Tomorrow gets closer every day.
It takes a lot of work to build the future. In the automotive industry, much of that work is done by suppliers who you will probably never know worked on your new tech-splattered EV. That's one reason why supplier ZF invited journalists from around the world to a test track outside Vienna, Austria for a day of hands-on demos and test drives (well, mostly test rides) of the cars it is working on. These prototypes are previews of the connected and electric cars we'll be driving next year. Of maybe the year after that.
Maybe you know about the German company ZF, maybe you don't. But the big automakers sure do, and that's why the company had 136,000 employees and revenues of 35 billion euros last year (PDF). As ZF looks to the automotive horizon to try and figure out what parts and technology it needs to try and sell the OEMs, its main message is "Vision Zero." This encompasses both zero emissions and zero accidents, and the company's Vision Zero prototype vehicle, pictured here, embodies both definitions.
Every year, ZF whips up a marquee concept vehicle to showcase the things it is working on. Following the calendar of the two major vehicle shows in Germany, ZF makes a commercial vehicle concept in the even years for the IAA Commercial Vehicles Show, and in the odd years, it builds a passenger car concept for the Frankfurt Motor Show. Two years ago, we saw the Advanced Urban Vehicle. This year it's the Vision Zero Vehicle. A Volkswagen Touran MPV that has been completely modified under the hood, this concept carries a non-ZF battery pack up front, an electrified axle in the back, and more autonomous driving and safety tech than you will know what to do with. I went to Vienna to take a look and see what Vision Zero might tell us about upcoming plug-in vehicles.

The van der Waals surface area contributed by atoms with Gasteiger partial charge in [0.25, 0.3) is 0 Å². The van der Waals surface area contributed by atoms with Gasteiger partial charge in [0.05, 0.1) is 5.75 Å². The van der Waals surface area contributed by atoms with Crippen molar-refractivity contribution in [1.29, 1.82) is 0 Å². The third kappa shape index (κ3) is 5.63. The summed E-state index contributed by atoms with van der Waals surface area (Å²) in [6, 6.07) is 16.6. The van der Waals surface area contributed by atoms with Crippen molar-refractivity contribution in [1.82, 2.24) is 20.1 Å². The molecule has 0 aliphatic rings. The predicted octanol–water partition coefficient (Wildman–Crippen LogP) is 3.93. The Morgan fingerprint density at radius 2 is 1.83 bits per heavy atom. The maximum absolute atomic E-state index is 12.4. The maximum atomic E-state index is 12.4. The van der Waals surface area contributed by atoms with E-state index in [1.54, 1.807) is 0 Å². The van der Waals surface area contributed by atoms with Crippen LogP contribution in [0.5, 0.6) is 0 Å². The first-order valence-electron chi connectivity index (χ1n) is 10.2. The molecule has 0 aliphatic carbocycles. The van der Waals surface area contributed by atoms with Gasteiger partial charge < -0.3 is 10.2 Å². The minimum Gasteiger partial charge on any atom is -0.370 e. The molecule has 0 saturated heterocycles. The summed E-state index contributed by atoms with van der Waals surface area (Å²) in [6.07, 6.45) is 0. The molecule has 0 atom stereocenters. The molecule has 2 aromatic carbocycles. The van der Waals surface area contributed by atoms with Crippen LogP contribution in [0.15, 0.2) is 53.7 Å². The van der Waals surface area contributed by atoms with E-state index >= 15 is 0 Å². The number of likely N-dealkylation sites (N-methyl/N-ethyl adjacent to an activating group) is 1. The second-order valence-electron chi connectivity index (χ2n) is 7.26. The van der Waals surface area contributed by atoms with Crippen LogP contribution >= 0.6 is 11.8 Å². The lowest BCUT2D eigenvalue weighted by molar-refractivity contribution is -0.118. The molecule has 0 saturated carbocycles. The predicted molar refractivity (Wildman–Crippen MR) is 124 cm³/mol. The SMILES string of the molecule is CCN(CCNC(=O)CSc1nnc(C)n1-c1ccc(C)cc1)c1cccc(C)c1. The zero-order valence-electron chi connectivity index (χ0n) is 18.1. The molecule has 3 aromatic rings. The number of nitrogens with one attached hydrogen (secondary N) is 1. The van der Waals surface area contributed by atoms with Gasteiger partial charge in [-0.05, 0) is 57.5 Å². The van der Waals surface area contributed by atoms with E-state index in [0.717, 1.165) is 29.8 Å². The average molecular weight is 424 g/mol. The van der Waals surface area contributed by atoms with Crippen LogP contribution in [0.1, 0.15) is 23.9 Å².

Let's start with the autonomous and safety tech, because EVs are going to get more and more connected. The Vision Zero keeps an unsleeping eye on the driver, to make sure she is always paying attention to the task at hand. Sure, the car can drive itself back to the middle of the lane (in certain circumstances, anyway), but if the camera – which looks at the driver's whole face, not just the eyes – notices distraction, the car will briefly tighten its smart seat belts and beep at the driver before taking over and stopping the vehicle. The vehicle decides when to take control of the situation based on vehicle speed and outside conditions like traffic. The VZ can also tell if you try to drive it the wrong way on a highway on ramp, and will completely shut down any forward progress if you keep on trying to do that. Another prototype safety system, not installed on the VZ, was able to automatically swerve away from hitting a parked "car" without the driver having to touch anything. I've got video to prove it:
— Sebastian Blanco (@SebastianBlanco) June 21, 2017
Gerhard Gumpoltsberger, head of innovation management at ZF, said he thinks Level 4/5 auto driving (i.e., when a driver doesn't actually have to drive) can technically be accomplished without lidar (see also: Tesla), but said he's convinced that the first level 4 vehicles will have three sensor types: radar, lidar, and cameras. The whole industry is trying to figure out which sensor suite works best, and how they cost, and how much redundancy there needs to be. Once someone introduces a real level 4 vehicle, he said, everyone else will look to see how they did it. There is no lidar system in the Vision Zero, because ZF is not yet ready to show what it is doing with lidar to the press.